New York’s spending on public elementary and secondary education hit a new all-time high of $24,040 per pupil during the 2017-18 school year, topping all other states in the latest U.S. Census annual data.

The Empire State’s public schools spent 91 percent more than the national average of $12,612 per pupil—continuing to widen a spending gap that stood at 67 percent in 2007-08 and 44 percent in 1997-98, as illustrated by the chart below.

screen-shot-2020-05-11-at-12-51-20-pm-9754991

In pushing for emergency federal aid to bail out New York’s tax revenue losses during the pandemic shutdown, Governor Cuomo recently complained: “I don’t have any funding to do what I normally do.” As Congress considers his aid request, some key metrics from the Census Bureau’s 2017-18 school finance data highlight what the Empire State has become accustomed to “normally” doing in the area of education:

  • Following a long-established pattern, school spending in New York in 2017-18 was driven primarily by instructional salaries and benefits—which, at $16,661 per pupil, were 118 percent above the national average of $7,650, the census data show. New York’s spending in this category exceeded the total per-pupil school spending in all but seven other states and the District of Columbia.
  • In the category of “support services,” which measures the bureaucratic overhead of central district and school building administration, New York ranked sixth with spending of $6,883 per pupil. That was 54 percent above the national average. However, if New York had spent the national average in the support category, it still would have ranked first in overall per-pupil spending among states, closely trailing the District of Columbia.
  • New York school spending per pupil grew by 4.1 percent over the previous year. This ranked 13th overall, compared to a national average of 3.4 percent.
  • Relative to personal income, New York’s elementary and secondary education spending of $51.09 per $1,000 ranked second, trailing only Alaska, about 38 percent higher than the national average by this measure.
  • Excluding charter schools, New York’s public elementary and secondary schools had 2.6 million pupils and spent nearly $66 billion in 2018—exceeded only by California, which spent about $79 billion on a public school system with 6.2 million pupils.
  • New York City’s spending of $26,588 per pupil was by far the highest among the nation’s 100 largest school systems.

As shown in the comparative table below, New York also continues to spend considerably more than neighboring northeastern states with similarly powerful public education lobbies and high living costs. On a per-pupil basis, New York’s public school expenditures in 2017-18 were 17 percent higher than New Jersey’s, 20 percent higher than Connecticut’s and 41 percent higher than Massachusetts’.

screen-shot-2020-05-11-at-1-50-56-pm-9302194

About the Author

E.J. McMahon

Edmund J. McMahon is Empire Center's founder and a senior fellow.

Read more by E.J. McMahon

You may also like

The Health Department’s FOIL Responses Signal an Indefinite Wait for Pandemic Data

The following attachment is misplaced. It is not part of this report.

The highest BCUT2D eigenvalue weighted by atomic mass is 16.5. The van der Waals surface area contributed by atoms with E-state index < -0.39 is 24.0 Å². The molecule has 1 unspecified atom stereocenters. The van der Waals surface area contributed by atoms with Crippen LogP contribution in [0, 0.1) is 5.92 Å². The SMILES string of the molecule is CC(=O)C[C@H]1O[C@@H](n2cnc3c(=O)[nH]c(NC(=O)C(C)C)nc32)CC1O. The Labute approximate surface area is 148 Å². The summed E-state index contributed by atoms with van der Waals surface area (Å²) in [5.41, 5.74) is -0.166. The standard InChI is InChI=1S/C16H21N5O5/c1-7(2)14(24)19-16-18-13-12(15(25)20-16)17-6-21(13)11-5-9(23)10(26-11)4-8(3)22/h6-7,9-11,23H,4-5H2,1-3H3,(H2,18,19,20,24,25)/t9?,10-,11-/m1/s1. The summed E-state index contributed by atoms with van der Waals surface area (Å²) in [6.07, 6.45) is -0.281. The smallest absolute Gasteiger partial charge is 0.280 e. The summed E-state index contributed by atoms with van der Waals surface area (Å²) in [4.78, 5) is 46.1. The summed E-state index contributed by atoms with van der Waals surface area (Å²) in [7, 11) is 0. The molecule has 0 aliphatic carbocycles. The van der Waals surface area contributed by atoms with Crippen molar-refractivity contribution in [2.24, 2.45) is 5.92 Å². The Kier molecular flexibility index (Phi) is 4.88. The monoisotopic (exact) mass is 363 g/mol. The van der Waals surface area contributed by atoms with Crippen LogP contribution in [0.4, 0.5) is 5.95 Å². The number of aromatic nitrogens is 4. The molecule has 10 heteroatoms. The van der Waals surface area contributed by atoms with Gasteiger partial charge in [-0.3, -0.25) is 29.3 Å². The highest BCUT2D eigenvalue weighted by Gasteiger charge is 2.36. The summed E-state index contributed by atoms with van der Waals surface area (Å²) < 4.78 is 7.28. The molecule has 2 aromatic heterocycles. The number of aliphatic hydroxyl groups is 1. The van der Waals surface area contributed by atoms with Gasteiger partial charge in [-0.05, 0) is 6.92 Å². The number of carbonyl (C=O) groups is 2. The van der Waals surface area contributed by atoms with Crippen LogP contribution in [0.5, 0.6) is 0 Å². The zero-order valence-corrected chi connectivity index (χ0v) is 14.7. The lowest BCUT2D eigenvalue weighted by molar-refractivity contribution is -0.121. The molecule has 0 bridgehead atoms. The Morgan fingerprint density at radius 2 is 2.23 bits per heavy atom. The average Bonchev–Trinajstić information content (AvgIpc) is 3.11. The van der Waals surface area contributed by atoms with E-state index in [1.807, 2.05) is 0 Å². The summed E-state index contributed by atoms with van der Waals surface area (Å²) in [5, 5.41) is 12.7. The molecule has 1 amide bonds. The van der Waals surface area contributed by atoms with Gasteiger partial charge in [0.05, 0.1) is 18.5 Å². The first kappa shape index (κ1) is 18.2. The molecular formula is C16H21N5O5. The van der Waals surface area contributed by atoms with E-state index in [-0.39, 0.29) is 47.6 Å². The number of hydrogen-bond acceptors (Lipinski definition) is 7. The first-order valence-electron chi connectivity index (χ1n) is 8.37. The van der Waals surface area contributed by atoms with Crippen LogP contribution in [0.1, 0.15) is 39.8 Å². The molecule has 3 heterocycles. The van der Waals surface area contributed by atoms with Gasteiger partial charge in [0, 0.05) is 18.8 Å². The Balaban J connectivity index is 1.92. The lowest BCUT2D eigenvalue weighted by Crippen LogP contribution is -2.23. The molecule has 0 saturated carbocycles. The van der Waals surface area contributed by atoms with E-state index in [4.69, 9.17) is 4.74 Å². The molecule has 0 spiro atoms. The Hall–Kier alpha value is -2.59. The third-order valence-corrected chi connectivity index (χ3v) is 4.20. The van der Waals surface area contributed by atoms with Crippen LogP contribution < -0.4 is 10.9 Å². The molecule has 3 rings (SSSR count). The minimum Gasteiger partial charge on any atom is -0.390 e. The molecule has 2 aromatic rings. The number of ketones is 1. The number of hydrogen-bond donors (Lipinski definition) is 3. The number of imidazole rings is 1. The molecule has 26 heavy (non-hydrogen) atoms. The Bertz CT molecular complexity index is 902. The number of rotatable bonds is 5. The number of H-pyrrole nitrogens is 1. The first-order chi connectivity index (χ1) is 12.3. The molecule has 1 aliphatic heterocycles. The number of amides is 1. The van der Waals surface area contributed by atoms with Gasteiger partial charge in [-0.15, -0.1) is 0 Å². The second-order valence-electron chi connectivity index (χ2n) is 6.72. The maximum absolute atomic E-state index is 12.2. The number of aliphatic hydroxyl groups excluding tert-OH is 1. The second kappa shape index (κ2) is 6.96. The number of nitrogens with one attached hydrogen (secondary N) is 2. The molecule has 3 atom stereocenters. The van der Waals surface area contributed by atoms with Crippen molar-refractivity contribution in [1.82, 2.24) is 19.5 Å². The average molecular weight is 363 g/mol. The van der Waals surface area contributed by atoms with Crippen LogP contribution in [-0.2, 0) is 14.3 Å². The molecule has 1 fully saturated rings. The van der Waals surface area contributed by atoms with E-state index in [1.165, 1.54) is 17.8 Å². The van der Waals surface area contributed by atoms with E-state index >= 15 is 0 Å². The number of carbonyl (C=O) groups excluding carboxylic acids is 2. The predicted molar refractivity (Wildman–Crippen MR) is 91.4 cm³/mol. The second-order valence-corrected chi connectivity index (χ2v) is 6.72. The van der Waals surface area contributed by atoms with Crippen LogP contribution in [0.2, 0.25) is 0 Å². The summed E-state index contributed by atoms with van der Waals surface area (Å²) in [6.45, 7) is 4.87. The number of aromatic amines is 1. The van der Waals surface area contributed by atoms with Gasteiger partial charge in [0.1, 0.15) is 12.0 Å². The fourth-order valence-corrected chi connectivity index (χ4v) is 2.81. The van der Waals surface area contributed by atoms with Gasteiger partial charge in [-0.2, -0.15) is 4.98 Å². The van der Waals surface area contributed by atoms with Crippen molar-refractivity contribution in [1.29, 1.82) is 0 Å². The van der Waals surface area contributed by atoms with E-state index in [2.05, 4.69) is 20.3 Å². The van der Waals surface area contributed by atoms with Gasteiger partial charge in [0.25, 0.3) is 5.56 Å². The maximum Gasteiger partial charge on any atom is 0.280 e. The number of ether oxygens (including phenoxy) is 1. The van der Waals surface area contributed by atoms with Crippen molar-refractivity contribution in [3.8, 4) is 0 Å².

The quest for comprehensive data on New York's coronavirus pandemic hit a bureaucratic roadblock this week Read More

140 State Employees Paid $100,000 or More … in Overtime

State agencies paid out a total of $851.4 million in overtime pay in 2020, an $18.7 million increase from 2019. Read More

A Study of COVID-19 in Nursing Homes Raises Doubt About New York’s Minimum Staffing Law

A newly published study of COVID-19 in nursing homes links larger numbers of employees to higher rates of infection and death for residents – raising fresh doubts about New York's recently enacted "safe staffing" law. Read More

Health Research Inc. Turns Over its Payroll Records Despite Claiming To Be Exempt from FOIL

The full payroll records of more than 2,400 de facto state employees are available to the public for the first time after being released by Health Research Inc. Read More

Emergency Billions Pose Opportunity—and Risk—for NYS Schools

New York schools are to post publicly today plans for spending a huge pile of unexpected and unbudgeted cash. Read More

Report Reveals Albany’s Balanced Budget a Gimmick

Extending the budget window reveals large, yawning budget gaps growing from nearly $8 billion in 2026 to nearly $20 billion by the end of the decade. Read More

The post-pandemic comeback: how far are we from normal?

Now that the COVID-19 "emergency" is in the rearview mirror, how far is New York's economy from its pre-pandemic normal level? Read More

Remote Threat 

Remote work and a more mobile professional class will increase the speed and scope of New York's ongoing out migration. Read More

Subscribe

Sign up to receive updates about Empire Center research, news and events in your email.

CONTACT INFORMATION

Empire Center for Public Policy
30 South Pearl St.
Suite 1210
Albany, NY 12207

Phone: 518-434-3100

General Inquiries: Info@EmpireCenter.org

Press Inquiries: Press@EmpireCenter.org

About

The Empire Center is an independent, non-partisan, non-profit think tank located in Albany, New York. Our mission is to make New York a better place to live and work by promoting public policy reforms grounded in free-market principles, personal responsibility, and the ideals of effective and accountable government.

Empire Center Logo Enjoying our work? Sign up for email alerts on our latest news and research.
Together, we can make New York a better place to live and work!